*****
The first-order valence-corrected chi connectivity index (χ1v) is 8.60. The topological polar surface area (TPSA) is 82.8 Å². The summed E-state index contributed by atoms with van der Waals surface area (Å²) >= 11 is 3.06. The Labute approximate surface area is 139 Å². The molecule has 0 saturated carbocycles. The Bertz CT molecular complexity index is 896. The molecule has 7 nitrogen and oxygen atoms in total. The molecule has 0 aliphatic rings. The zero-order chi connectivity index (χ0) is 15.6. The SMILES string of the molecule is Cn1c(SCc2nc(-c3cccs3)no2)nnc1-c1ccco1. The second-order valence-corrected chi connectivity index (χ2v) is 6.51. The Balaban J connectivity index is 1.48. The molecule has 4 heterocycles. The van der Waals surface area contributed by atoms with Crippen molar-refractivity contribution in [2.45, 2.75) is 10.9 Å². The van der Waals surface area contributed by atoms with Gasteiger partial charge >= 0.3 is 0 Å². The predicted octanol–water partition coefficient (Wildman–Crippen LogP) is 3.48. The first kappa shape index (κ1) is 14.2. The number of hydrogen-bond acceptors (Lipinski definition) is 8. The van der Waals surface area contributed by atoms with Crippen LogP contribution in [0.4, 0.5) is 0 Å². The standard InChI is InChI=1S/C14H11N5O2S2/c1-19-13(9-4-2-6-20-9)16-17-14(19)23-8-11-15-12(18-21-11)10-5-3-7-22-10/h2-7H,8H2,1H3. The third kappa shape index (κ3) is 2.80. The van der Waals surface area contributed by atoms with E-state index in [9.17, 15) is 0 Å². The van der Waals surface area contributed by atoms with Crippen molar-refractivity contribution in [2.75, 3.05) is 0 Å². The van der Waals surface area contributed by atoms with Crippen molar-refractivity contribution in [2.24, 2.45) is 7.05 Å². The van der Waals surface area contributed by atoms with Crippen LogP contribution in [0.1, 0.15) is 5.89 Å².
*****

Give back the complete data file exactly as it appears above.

The first-order valence-corrected chi connectivity index (χ1v) is 8.60. The topological polar surface area (TPSA) is 82.8 Å². The summed E-state index contributed by atoms with van der Waals surface area (Å²) >= 11 is 3.06. The Labute approximate surface area is 139 Å². The molecule has 0 saturated carbocycles. The Bertz CT molecular complexity index is 896. The molecule has 7 nitrogen and oxygen atoms in total. The molecule has 0 aliphatic rings. The zero-order chi connectivity index (χ0) is 15.6. The SMILES string of the molecule is Cn1c(SCc2nc(-c3cccs3)no2)nnc1-c1ccco1. The second-order valence-corrected chi connectivity index (χ2v) is 6.51. The Balaban J connectivity index is 1.48. The molecule has 4 heterocycles. The van der Waals surface area contributed by atoms with Crippen molar-refractivity contribution in [2.45, 2.75) is 10.9 Å². The van der Waals surface area contributed by atoms with Gasteiger partial charge >= 0.3 is 0 Å². The predicted octanol–water partition coefficient (Wildman–Crippen LogP) is 3.48. The first kappa shape index (κ1) is 14.2. The number of hydrogen-bond acceptors (Lipinski definition) is 8. The van der Waals surface area contributed by atoms with Crippen LogP contribution in [0.4, 0.5) is 0 Å². The standard InChI is InChI=1S/C14H11N5O2S2/c1-19-13(9-4-2-6-20-9)16-17-14(19)23-8-11-15-12(18-21-11)10-5-3-7-22-10/h2-7H,8H2,1H3. The third kappa shape index (κ3) is 2.80. The van der Waals surface area contributed by atoms with E-state index in [9.17, 15) is 0 Å². The van der Waals surface area contributed by atoms with Crippen molar-refractivity contribution in [2.75, 3.05) is 0 Å². The van der Waals surface area contributed by atoms with Crippen molar-refractivity contribution in [2.24, 2.45) is 7.05 Å². The van der Waals surface area contributed by atoms with Crippen LogP contribution in [0.1, 0.15) is 5.89 Å².